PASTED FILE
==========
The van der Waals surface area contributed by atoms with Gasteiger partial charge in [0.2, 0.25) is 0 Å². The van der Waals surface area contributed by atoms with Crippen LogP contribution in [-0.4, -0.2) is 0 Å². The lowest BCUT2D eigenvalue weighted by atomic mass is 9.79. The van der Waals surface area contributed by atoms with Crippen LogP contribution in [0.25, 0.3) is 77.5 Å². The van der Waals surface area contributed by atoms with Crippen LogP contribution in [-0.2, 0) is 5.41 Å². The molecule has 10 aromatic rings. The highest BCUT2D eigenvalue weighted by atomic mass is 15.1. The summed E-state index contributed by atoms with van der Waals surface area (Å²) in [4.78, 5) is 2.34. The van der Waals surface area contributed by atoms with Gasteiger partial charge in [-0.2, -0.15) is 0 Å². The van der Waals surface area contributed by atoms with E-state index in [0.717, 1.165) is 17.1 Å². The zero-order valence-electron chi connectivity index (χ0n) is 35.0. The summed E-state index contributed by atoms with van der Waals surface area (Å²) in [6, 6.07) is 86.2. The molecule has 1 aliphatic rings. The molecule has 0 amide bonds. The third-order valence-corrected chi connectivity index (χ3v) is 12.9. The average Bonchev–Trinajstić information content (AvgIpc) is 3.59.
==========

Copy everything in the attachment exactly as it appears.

The van der Waals surface area contributed by atoms with Gasteiger partial charge in [0.2, 0.25) is 0 Å². The van der Waals surface area contributed by atoms with Crippen LogP contribution in [-0.4, -0.2) is 0 Å². The lowest BCUT2D eigenvalue weighted by atomic mass is 9.79. The van der Waals surface area contributed by atoms with Crippen LogP contribution in [0.25, 0.3) is 77.5 Å². The van der Waals surface area contributed by atoms with Crippen LogP contribution in [-0.2, 0) is 5.41 Å². The molecule has 10 aromatic rings. The highest BCUT2D eigenvalue weighted by atomic mass is 15.1. The summed E-state index contributed by atoms with van der Waals surface area (Å²) in [4.78, 5) is 2.34. The van der Waals surface area contributed by atoms with Gasteiger partial charge in [-0.2, -0.15) is 0 Å². The van der Waals surface area contributed by atoms with E-state index in [0.717, 1.165) is 17.1 Å². The zero-order valence-electron chi connectivity index (χ0n) is 35.0. The summed E-state index contributed by atoms with van der Waals surface area (Å²) in [6, 6.07) is 86.2. The molecule has 1 aliphatic rings. The molecule has 0 amide bonds. The third-order valence-corrected chi connectivity index (χ3v) is 12.9. The average Bonchev–Trinajstić information content (AvgIpc) is 3.59.